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Hunters there who flushed a large group of the birds were so overwhelmed by the noise and numbers that they dropped their guns.

The Commonwealth newspaper gave an impressive description of that event: “Imagine a thousand threshing machines running under full headway, accompanied by as many steamboats groaning off steam, with an equal quota of R.R. trains passing through covered bridges – imagine these massed into a single flock, and you possibly have a faint conception of the terrific roar,” it said.

Illustration of migrating flocks, Frank Bond, 1920.

Illustration of migrating flocks, Frank Bond, 1920.

But with so large of a flock, any shot into the air was virtually guaranteed to bring down a large, tasty bird or two. And many, just by their sheer numbers, were forced to fly low and could be batted out of the air with clubs. How did technology play into their demise?

The newly emerged telegraph system now created a way for hunters to track the movement of a flock and follow them.

Nest and egg in Whitman’s aviary

Nest and egg in Whitman’s aviary

The railroads gave them a relatively speedy way to keep up.

Scientists say the species might have been able to survive the wholesale slaughter, but their breeding sites were also targeted.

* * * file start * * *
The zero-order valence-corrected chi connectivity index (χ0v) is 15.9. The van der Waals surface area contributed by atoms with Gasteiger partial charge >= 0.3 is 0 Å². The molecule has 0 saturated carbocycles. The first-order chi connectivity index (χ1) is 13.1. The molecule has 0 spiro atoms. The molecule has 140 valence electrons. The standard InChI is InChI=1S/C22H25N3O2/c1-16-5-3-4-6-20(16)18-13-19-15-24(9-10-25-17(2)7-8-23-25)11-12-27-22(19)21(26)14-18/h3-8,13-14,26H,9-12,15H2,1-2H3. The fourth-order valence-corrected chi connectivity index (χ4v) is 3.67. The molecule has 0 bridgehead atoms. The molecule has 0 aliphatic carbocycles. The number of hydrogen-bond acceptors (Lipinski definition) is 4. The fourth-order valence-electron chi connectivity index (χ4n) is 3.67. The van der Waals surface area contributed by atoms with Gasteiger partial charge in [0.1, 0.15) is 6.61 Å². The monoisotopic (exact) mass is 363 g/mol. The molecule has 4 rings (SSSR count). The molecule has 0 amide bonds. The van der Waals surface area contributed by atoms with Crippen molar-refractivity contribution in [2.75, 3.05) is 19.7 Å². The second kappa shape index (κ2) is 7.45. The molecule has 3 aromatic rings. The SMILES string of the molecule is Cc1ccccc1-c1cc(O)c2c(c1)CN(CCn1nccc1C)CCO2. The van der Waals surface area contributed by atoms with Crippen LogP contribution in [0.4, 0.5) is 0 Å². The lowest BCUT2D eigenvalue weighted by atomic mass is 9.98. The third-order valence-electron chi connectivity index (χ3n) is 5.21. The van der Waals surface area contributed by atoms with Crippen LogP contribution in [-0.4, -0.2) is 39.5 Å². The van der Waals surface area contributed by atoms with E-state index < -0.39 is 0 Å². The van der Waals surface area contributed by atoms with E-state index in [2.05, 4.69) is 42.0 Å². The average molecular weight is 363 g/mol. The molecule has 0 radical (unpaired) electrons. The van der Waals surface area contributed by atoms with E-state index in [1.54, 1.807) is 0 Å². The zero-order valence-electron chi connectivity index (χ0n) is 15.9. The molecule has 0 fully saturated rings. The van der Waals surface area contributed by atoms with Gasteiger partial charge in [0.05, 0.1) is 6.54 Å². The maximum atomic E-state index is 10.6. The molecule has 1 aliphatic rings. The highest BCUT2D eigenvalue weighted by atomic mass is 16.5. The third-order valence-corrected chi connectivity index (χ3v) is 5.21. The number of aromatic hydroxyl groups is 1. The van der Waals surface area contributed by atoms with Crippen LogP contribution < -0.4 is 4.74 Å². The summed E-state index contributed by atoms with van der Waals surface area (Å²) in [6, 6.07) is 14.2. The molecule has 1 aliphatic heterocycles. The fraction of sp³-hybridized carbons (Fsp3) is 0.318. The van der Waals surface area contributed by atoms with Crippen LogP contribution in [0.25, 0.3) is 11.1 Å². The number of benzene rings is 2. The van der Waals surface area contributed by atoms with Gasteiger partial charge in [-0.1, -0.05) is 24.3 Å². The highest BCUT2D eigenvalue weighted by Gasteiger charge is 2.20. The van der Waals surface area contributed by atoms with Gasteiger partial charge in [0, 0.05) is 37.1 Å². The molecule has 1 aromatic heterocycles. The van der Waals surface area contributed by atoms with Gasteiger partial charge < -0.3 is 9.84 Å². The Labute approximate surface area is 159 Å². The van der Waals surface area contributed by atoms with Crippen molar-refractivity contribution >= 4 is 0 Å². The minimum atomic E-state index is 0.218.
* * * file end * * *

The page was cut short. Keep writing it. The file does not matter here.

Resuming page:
Passenger Pigeon in flight. Photo by Jim, the Photograpger CC BY 2.0

Passenger Pigeon in flight. Photo by Jim, the Photograpger CC BY 2.0

Nesting birds were disrupted, nests were torn down, and newly hatched squabs were taken to eat as a delicacy.

The killing continued without any effort to save them and then, suddenly, they were gone. Silent.

The loss was felt, however. Congressman John Lacey of Iowa, in 1900, introduced a law that would ban the shipping of unlawfully killed game.

Preserved egg, Muséum de Toulouse. Photo by Didier Descouens CC BY SA 3.0

Preserved egg, Muséum de Toulouse. Photo by Didier Descouens CC BY SA 3.0

“The wild pigeons, formerly in flocks of millions, has entirely disappeared from the face of the earth,” he said when introducing the bill from the House floor. “We have given an awful exhibition of slaughter and destruction, which may serve as a warning to all mankind.”

Stuffed male passenger pigeon, Field Museum of Natural History. Photo by James St. John CC BY 2.0

Stuffed male passenger pigeon, Field Museum of Natural History. Photo by James St. John CC BY 2.0

The passenger pigeons’ demise also played into the later creation of the Migratory Bird Treaty Act of 1913, an effort to prevent the extinction of future bird species at the hands of man.

Fast forward to new technology. Today there are ongoing efforts to revive the birds–in an altered fashion.

A group of genetic engineers is planning to change the genetic coding of the band-tailed pigeon, a close cousin of the extinct bird, so that it fits the coding of the passenger pigeon.

Their goal is to raise the altered birds in captivity for a period and then release them into the wild in the 2030s.


Terri Likens‘ byline has appeared in newspapers around the world through The Associated Press. She has also done work for ABCNews, the BBC, and magazines that include High Country News, American Profile, and Plateau Journal. She lives just east of Nashville, Tenn.